Chanukah is a wonderful time to be in Israel and the students have had the chance to take full advantage of the true festival of lights. It has been a great week and we are looking forward to a few more nights of light…
Here are the highlights:
On Sunday night, we met for festive candle lighting in the building, lit the first Chanukah candle as a family, sang the Chanukah songs we know and danced. We then continued the party inside where we passed around a giant dreidel and whenever the music stopped, the student holding the dreidel had to either answer a question about the Chanukah story, or do a Chanukah related dare. Liad Zafrani had to eat a ketchup filled Sufganiya! It was a crazy fun night and a nice way to start our Chanukah experience in Jerusalem. We ended the evening with more dancing and Sufganiyot (jelly filled doughnuts).
Monday afternoon, the students participated in “Together: Marching with World Jewry,” which was the initiative of the Diaspora Affairs Ministry and was designed to celebrate Hanukkah and demonstrate unity between Israelis and Diaspora Jewry. Fashioned after the Celebrate Israel Parade and the Macy’s Thanksgiving Day Parade – both annual and storied traditions in Manhattan. So how did that magic translate to the streets of Jerusalem? A golden dragon floated past, as did an enormous smurf, a muppet named Animal (the drummer from Dr. Teeth and The Electric Mayhem, of course) and a Nutcracker-esque toy soldier. The balloons were held on to by groups of high schoolers, IDF soldiers and other marchers. The festivities ended with a concert by Nechi Nech, then Matisyahu, speeches from politicians and a Hanukkiah lighting ceremony. It was an amazing Second Night of Hanukkah!
Tuesday morning, we traveled to Alon, a small yeshuv in the Judean Desert where Debbie Wolf Goldsmith, our director, lives with her family. We started the day with a hike down to St. George’s Monastery located in Wadi Qelt. The monastery complex dates back to the 4th century when a small group of Syrian monks sought solitude in the wilderness as the Biblical prophets did. They settled here because of the various religious associations with the location and specifically the cave of Elijah. In 480AD an Egyptian called John of Thebes established a chapel which became the monastery and by the 6th century it was a well known spiritual center. The monastery is named after Saint George of Choziba a Cyprian monk who lived in the monastery during the 6th century. The monastery was a meeting point for hermits who lived in nearby caves. They would gather at the monastery for weekly mass and religious events. In 614 the monastery was destroyed by the Persians the monks were massacred. During the Crusader era (1179) there were attempts to restore the structure but it again fell into disuse until 1878 when a Greek monk, Kallinikos began restoring the monastery. He completed the task in 1901. In 1952 the bell tower was added with its distinct aquamarine dome and in 2010 access to the monastery was improved by the laying of a new road. The monastery is still inhabited by a small group of dedicated monks who live according to ancient traditions. We then, continued on to Debbie’s house for a relaxing afternoon with a BBQ and heard the story of the Yeshuv (Community) of Alon why Debbie made Aliyah and chose to live in Alon.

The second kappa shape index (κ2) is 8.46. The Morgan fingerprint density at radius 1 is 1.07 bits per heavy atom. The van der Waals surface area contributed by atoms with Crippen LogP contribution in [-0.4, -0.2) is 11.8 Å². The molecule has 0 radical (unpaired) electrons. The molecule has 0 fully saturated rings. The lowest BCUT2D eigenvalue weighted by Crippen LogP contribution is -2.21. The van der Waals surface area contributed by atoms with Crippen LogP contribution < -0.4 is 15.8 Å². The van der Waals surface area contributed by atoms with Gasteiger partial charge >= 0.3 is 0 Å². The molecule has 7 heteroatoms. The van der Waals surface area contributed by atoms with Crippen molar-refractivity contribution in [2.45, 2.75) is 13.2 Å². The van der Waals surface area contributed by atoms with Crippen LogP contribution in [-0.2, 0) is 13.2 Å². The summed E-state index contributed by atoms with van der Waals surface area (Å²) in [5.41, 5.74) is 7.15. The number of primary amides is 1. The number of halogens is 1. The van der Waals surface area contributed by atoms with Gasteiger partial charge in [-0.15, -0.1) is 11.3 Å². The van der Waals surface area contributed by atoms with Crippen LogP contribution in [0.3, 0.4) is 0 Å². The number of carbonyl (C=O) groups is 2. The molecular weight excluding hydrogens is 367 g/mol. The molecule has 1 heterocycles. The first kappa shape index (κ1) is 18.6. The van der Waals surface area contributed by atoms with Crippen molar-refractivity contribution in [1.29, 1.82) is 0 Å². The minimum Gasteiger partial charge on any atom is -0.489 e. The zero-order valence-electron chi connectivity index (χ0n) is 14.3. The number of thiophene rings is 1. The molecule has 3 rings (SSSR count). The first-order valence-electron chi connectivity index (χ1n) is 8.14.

Noah Hirsch said, “The coffee that the monks served us at the monastery was so good, that I had 4 cups! And, Thank you Debbie for hosting us at your house!”
Tuesday evening, we met up with the Tel Aviv students in the center of Jerusalem and had a festive candle lighting ceremony filled with song and dance and sufganiyot!
For Parsha and Pizza this week had a Chanuka theme. We lit the candles together and sang Maoz Tzur before Rabbi Marc shared some thoughts on the significance of the holiday. We compared the 7 branched Menorah from the times of the Temple with the 9 branched Chanukia that we use today and we learned that the Menorah was lit during the day whereas for Chanuka we light at night. The light is always felt strongest when it contrasts with the dark. Chanuka represents the power of God’s spirit that emerges from the dark spaces to bring hope to the world. Another idea was the contrast between the olive oil used for the Menorah in the Temple with its laws of purity as opposed to the Chanuka lights that may be lit with any types of candle or oil – parrafin, bees wax, liquid wax, etc. In the Temple the light of the Menorah was exclusively lit by the Priests. The lights of Chanuka are lit by everyone with any type of light. Chanuka makes the candle lighting accessible to all of us – no matter how old we are, how clever we may be or how religious we are. Perhaps one of the reasons Chanuka is such a beloved holiday is because it allows everyone of us to connect to our tradition.
This week in Selah we began our week with a day focused on Jewish approaches to the elderly. After an introduction session with Rabbi Marc we went to visit the Yad LaKashish center that allows older people to work and make a living in arts and crafts. We toured to metalworks, book-binding and knitting sections while interacting with the workers. We ended the tour with a visit to their gift store with some truly beautiful goods for sale. From there we headed to Hod Yerushalayim – a residential home for the elderly in the Kiryat Yovel neighborhood. We took donuts to the residents and sang Chanuka songs. We were asked by the carers there to do some occupational therapy with the old people there and were given musical instruments, games and balloons to entertain, stimulate and exercise the residents. Thursday saw us have our penultimate Learning Space with our beloved teachers, Avigail, Ovadia, Nili and Keith.
This week we are going on a trip to the Galilee to enjoy Druze hospitality and to learn about the history of the city of Akko.
I wish everyone a happy Chanukah,